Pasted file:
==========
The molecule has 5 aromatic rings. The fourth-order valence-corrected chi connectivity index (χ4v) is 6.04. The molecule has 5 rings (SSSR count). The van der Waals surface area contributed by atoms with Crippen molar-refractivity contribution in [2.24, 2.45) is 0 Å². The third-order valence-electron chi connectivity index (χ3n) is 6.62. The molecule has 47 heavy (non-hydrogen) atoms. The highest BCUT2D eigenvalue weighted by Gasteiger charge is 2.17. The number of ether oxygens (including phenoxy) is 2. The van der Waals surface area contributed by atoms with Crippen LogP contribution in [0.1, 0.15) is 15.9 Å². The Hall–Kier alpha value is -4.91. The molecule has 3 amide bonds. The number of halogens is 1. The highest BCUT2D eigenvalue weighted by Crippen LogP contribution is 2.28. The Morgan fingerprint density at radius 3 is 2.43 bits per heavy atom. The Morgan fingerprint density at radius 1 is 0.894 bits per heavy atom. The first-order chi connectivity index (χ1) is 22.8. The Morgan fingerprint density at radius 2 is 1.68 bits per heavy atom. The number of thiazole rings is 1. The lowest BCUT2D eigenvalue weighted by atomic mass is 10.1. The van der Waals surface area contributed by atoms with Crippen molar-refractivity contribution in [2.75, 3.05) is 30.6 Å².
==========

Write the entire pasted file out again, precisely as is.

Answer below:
The molecule has 5 aromatic rings. The fourth-order valence-corrected chi connectivity index (χ4v) is 6.04. The molecule has 5 rings (SSSR count). The van der Waals surface area contributed by atoms with Crippen molar-refractivity contribution in [2.24, 2.45) is 0 Å². The third-order valence-electron chi connectivity index (χ3n) is 6.62. The molecule has 47 heavy (non-hydrogen) atoms. The highest BCUT2D eigenvalue weighted by Gasteiger charge is 2.17. The number of ether oxygens (including phenoxy) is 2. The van der Waals surface area contributed by atoms with Crippen LogP contribution in [0.1, 0.15) is 15.9 Å². The Hall–Kier alpha value is -4.91. The molecule has 3 amide bonds. The number of halogens is 1. The highest BCUT2D eigenvalue weighted by Crippen LogP contribution is 2.28. The Morgan fingerprint density at radius 3 is 2.43 bits per heavy atom. The Morgan fingerprint density at radius 1 is 0.894 bits per heavy atom. The first-order chi connectivity index (χ1) is 22.8. The Morgan fingerprint density at radius 2 is 1.68 bits per heavy atom. The number of thiazole rings is 1. The lowest BCUT2D eigenvalue weighted by atomic mass is 10.1. The van der Waals surface area contributed by atoms with Crippen molar-refractivity contribution in [2.75, 3.05) is 30.6 Å².